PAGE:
Cobots (collaborative robots) are designed not to replace human workers, but to assist and work with them collaboratively within a shared work space. Amid global concerns of the rise of automation and robots replacing human workers, cobots signal a way of enhancing productivity without hollowing out the existing labour force, a hot topic at the World Economic Forum, in Davos, this year.
According to global ERP provider SYSPRO's research partner, Professor Andre Calitz, from the Department of Computing Sciences at Nelson Mandela Metropolitan University (NMMU), though robotics and automation are increasing rapidly in the workplace, this doesn't mean humans are not needed, especially in areas where robots are weak, like the qualities of adaptability and flexibility.
"If you look at Mercedes-Benz, for example, they are bucking the modern manufacturing trend and trading in assembly line robots for more capable humans. There is more of an emphasis of collaboration between man and machine than replacement." Calitz says this is because there is a high degree of customisation and complexity within each car model and class, and humans can adapt faster to these variables than robots could.The automotive industry is the largest user of industrial robots, with 1.5 million in operation globally in 2014. The International Federation of Robotics (IFR) expects 1.3 million more to come into operation within the next two years.
Mercedes is not the only one changing its car assembly systems, though. BMW and Audi are also utilising cobots outfitted with sensors and intelligence that are safe enough to work next to humans.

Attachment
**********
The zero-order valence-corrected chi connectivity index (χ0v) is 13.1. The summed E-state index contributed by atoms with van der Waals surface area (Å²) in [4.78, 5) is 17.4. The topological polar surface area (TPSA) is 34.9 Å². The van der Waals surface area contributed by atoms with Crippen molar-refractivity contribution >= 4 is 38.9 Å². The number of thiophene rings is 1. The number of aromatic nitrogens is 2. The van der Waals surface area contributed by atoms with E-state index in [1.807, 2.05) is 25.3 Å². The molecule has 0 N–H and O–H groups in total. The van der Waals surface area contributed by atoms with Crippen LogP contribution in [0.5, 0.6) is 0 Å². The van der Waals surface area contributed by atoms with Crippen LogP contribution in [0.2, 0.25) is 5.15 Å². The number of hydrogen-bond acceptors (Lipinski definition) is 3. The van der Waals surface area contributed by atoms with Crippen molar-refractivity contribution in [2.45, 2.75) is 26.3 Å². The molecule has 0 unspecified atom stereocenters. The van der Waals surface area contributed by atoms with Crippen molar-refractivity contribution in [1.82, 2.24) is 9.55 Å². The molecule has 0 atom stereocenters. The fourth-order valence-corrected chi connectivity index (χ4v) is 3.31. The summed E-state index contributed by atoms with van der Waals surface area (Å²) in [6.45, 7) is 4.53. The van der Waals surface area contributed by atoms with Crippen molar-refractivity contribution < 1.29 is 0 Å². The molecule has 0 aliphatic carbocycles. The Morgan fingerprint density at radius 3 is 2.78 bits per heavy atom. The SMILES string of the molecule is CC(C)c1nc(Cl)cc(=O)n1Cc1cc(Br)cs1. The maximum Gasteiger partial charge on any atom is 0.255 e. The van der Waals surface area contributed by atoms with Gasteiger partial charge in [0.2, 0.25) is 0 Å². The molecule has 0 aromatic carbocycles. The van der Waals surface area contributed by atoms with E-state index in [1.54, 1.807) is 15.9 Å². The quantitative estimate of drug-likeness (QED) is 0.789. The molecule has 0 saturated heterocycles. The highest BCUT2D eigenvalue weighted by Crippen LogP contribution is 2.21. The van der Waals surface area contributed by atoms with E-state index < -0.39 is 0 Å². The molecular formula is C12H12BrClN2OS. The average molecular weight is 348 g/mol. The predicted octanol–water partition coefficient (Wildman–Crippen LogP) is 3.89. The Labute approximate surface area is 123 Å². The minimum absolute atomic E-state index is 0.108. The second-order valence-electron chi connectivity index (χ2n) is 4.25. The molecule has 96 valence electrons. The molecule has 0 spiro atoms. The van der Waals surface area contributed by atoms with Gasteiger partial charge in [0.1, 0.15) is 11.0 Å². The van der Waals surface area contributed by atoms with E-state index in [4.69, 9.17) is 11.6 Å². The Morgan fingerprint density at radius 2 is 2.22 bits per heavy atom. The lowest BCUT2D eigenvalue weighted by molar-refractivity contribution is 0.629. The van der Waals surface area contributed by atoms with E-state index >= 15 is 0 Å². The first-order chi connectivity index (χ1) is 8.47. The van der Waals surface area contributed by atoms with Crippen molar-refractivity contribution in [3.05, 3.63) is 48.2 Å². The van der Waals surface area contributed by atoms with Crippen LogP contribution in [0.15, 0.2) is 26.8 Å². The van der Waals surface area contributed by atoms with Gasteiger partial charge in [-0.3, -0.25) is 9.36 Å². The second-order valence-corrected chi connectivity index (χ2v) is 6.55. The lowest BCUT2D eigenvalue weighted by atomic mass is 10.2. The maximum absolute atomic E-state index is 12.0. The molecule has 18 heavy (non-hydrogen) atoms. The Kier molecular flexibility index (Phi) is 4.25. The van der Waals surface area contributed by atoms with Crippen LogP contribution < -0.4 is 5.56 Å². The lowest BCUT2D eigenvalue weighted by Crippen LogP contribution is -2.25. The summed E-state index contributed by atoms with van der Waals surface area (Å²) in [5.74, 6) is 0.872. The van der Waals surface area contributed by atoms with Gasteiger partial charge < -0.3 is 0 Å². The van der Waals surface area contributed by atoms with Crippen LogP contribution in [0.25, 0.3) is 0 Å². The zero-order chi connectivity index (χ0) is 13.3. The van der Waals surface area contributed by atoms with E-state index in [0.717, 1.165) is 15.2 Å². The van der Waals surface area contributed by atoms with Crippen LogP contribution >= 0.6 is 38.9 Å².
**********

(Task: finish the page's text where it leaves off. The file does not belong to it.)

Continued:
Cobots are different from the more traditional robots because they share work space with humans, unlike fixed, industrial robots that are often enclosed in one place for safety reasons, but this is changing.
Take Amazon as an example: in its warehouse, each robot has its own area to cover, learning where to take its inventory from, which is then picked and taken to a member of the warehouse staff for further distribution, or directly onto trucks. Each small orange robot has what resembles a pallet on its back, so each can travel around the warehouse with ease.
By switching the man-to-goods process to goods-to-man, machines like these are just an example of how robotics can be used to revolutionise logistics and maintain a partnership between man and machine.
Because automation is key in the logistics and supply chain sectors, robots are playing a big part in improving levels of automation in warehousing and logistics.
Another example closer to home is a SYSPRO customer that has a fully automated "dark warehouse" – so called because there is no need for lighting – used to more efficiently and securely stock inventory, using robots and motorised racking and stock picking systems.
The fourth industrial revolution (Industry 4.0) and rise of robotics is revolutionising the manufacturing and automotive industries, but adopting cobots will mean a productive partnership rather than a replacement of the human labour force.
Professor Calitz says innovation should be used to support and enhance human productivity rather than replacing it altogether, and innovation should be embraced as a transformative and positive force. SYSPRO sponsors four postgraduate students annually at NMMU University, in the interests of advancing the research of computing science.
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